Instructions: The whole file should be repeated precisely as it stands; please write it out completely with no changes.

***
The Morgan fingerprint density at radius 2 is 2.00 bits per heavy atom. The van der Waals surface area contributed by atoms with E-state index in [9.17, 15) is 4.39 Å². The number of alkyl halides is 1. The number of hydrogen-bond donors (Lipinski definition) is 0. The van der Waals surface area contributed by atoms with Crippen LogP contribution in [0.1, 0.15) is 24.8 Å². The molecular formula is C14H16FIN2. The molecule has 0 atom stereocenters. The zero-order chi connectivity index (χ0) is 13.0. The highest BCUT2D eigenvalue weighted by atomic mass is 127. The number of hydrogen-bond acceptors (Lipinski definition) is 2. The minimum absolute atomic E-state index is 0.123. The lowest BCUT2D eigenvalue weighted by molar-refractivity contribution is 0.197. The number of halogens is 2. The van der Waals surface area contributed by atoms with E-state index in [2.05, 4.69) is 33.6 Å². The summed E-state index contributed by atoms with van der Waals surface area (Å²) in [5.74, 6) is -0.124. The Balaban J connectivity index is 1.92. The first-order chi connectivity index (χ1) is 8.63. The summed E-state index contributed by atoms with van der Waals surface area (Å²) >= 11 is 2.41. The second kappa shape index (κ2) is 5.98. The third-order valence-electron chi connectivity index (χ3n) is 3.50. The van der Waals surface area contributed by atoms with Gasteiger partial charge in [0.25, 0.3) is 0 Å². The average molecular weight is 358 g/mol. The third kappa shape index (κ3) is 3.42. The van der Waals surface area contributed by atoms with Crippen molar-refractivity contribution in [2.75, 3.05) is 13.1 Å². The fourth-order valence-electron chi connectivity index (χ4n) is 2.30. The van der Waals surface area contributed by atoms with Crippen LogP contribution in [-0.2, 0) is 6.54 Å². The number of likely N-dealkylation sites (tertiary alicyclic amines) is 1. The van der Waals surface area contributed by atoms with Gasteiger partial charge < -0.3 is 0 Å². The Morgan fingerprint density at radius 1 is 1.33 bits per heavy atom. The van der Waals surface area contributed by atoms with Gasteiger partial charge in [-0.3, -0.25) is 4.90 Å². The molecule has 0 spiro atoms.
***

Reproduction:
The Morgan fingerprint density at radius 2 is 2.00 bits per heavy atom. The van der Waals surface area contributed by atoms with E-state index in [9.17, 15) is 4.39 Å². The number of alkyl halides is 1. The number of hydrogen-bond donors (Lipinski definition) is 0. The van der Waals surface area contributed by atoms with Crippen LogP contribution in [0.1, 0.15) is 24.8 Å². The molecular formula is C14H16FIN2. The molecule has 0 atom stereocenters. The zero-order chi connectivity index (χ0) is 13.0. The highest BCUT2D eigenvalue weighted by atomic mass is 127. The number of hydrogen-bond acceptors (Lipinski definition) is 2. The minimum absolute atomic E-state index is 0.123. The lowest BCUT2D eigenvalue weighted by molar-refractivity contribution is 0.197. The number of halogens is 2. The van der Waals surface area contributed by atoms with E-state index in [2.05, 4.69) is 33.6 Å². The summed E-state index contributed by atoms with van der Waals surface area (Å²) in [5.74, 6) is -0.124. The Balaban J connectivity index is 1.92. The first-order chi connectivity index (χ1) is 8.63. The summed E-state index contributed by atoms with van der Waals surface area (Å²) >= 11 is 2.41. The second kappa shape index (κ2) is 5.98. The third-order valence-electron chi connectivity index (χ3n) is 3.50. The van der Waals surface area contributed by atoms with Gasteiger partial charge in [0.25, 0.3) is 0 Å². The average molecular weight is 358 g/mol. The third kappa shape index (κ3) is 3.42. The van der Waals surface area contributed by atoms with Crippen molar-refractivity contribution in [2.75, 3.05) is 13.1 Å². The fourth-order valence-electron chi connectivity index (χ4n) is 2.30. The van der Waals surface area contributed by atoms with Crippen LogP contribution in [-0.2, 0) is 6.54 Å². The number of likely N-dealkylation sites (tertiary alicyclic amines) is 1. The van der Waals surface area contributed by atoms with Gasteiger partial charge < -0.3 is 0 Å². The Morgan fingerprint density at radius 1 is 1.33 bits per heavy atom. The van der Waals surface area contributed by atoms with Gasteiger partial charge in [-0.3, -0.25) is 4.90 Å². The molecule has 0 spiro atoms.